These too are solid truths. It is a fact that the early Christians went to their ordinary labors on Sunday (Acts 20:13-15); and whether “unconsciously” or consciously, it is a fact that Justin Edwards in his “Sabbath Manual” does misquote the Fathers on the Sunday question. These points are not new to us; they have been familiar to Seventh-day Adventists for years, but we are glad to see the truth of our positions admitted by Sunday advocates themselves.SITI January 22, 1885, page 58.3

    “Rev. Professor Dainelle took a different view, and said the observance of one day in seven was a cosmic law and of imperative obligation.”SITI January 22, 1885, page 58.4

    But if it be simply an indefinite “one day in seven,” that is enjoined in the commandment, it was so established by the Lord himself, and what right have the preachers of California to go beyond the Lord, and make the day definite? If the Lord has not fixed the day, what right have they to fix it?SITI January 22, 1885, page 58.5

    In view of the positions taken in this discussion, we would ask, Where is there anything “sacred,” or “righteous,” or “holy” about the Sunday at the desecration of which these gentlemen are so “deeply pained”? Dr. Macy reads a paper in which a position is taken which, if correct, would show that the day is sacred, that it is holy. But immediately he is followed by a half-dozen, or more, men, all of whom dispute the truth of his position, and assert that there is “no positive command” for its observance, that it is “a voluntary tribute on the part of Christians,” etc.; all of which shows decidedly that the observance and obligation of the day are only of human origin and authority, and that therefore the day lacks every element of sacredness, of righteousness, or of holiness. And these men in thus asserting and maintaining the human origin and obligation of the Sunday institution, in that assert that theirs is a “self-chosen” worship. If they would stop there, if they would content themselves with their “self-chosen worship,” and allow others equal liberty of choice, we could have no cause of complaint; but when they go beyond this and seek by penal law to compel everybody else to do as they choose, then we solemnly protest, and much more when they would compel us to do this in positive disregard of the plain commandment of the Lord himself, spoken with his own voice, and written with his own hand.SITI January 22, 1885, page 58.6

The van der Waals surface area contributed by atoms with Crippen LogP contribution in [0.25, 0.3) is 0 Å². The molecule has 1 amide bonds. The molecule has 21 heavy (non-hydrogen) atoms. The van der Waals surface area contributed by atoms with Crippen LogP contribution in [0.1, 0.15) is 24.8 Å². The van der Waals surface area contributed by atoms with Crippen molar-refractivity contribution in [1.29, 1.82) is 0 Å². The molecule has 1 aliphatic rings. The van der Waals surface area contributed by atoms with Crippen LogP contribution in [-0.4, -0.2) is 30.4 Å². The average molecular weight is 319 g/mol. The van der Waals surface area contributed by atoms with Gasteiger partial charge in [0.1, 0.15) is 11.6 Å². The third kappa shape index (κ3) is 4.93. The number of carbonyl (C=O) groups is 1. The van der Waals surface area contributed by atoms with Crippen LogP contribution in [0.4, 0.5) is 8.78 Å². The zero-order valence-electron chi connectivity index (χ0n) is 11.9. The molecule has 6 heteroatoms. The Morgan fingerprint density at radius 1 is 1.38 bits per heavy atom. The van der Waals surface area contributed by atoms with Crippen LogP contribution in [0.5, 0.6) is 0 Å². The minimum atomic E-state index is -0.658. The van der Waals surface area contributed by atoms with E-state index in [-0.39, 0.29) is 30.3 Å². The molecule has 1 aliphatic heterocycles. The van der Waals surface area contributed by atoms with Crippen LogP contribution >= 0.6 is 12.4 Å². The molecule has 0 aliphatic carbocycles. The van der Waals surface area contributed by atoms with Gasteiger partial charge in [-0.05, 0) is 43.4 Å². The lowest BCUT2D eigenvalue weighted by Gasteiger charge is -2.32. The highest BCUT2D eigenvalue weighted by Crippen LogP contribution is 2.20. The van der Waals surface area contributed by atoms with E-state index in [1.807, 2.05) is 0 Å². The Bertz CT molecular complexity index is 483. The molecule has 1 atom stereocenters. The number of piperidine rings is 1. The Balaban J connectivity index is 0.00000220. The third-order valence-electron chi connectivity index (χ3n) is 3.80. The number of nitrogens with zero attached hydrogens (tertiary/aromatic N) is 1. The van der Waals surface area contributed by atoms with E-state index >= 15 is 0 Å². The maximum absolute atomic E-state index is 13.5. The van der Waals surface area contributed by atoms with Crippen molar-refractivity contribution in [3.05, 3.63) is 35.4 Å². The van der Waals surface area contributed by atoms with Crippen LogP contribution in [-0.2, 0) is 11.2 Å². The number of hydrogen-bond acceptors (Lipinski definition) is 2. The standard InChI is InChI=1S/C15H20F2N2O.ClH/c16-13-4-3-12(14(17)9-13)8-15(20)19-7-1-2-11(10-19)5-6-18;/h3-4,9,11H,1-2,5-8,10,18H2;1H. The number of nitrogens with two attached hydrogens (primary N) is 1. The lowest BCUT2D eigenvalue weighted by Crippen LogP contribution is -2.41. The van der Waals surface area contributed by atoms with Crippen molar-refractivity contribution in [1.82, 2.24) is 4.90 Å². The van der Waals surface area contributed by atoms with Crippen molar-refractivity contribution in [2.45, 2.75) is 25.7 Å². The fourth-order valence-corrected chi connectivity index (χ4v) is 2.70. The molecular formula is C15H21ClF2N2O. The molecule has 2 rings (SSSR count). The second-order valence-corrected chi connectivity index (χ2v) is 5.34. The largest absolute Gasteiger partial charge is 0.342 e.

It appears, therefore, that what causes these reverend gentlemen to be so “deeply pained” is that they can’t have their own way; and so they labor and long for a “penal law,” by the vigorous enforcement of which they can compel all people to comply with their wishes. And we have no doubt that they will be “deeply pained” until this is accomplished. Others have had a like painful experience. Paul III was “deeply pained” that any would not submit to the church, and so he established the inquisition. Torquemada was “deeply pained” that there should be any Jews in Spain, so he must have an edict issued banishing every Jew and Jewess, man, woman, and child, unless they would become papists. Innocent III. was “deeply pained” that in Languedoc and Provence there was a “high-handed and defiant desecration of all that was sacred and righteous in the holy” church, and so the Albigenses were extirpated. Innocent VIII. and his successors for four hundred years were all “deeply pained” that in the valleys of Piedmont there was a people whose practices were “hostile to their religion,” and so against the Waldenses there was kept up a perpetual crusade. But why specify? The history of the papal church is simply a series of just such “deeply painful” experiences as these Oakland and San Francisco pastors and their co-laborers in the United States now have. And in every instance relief was sought in the same way that these seek it, namely, by the power of penal statutes of the civil law. Question: In what single thing do Protestants now protest against the work of the papal church? ALONZO T. JONES.SITI January 22, 1885, page 58.7

    NOTE.—Since the foregoing was put in type, we have received the Herald of Truth (Baptist), of January 15, in which we find the following from the editor, Dr. G. S. Abbott:—SITI January 22, 1885, page 58.8

    “‘The Sabbath Question,’ as discussed in the Congregational Club, of San Francisco, brought out many variant opinions, showing at least large freedom of thought. We expect to find that the discussion has furnished our Seventh-day Adventist friends a feast of lean, instead of fat things. It was that kind of a feast, in some respects, to us.”SITI January 22, 1885, page 58.9

    A. T. J.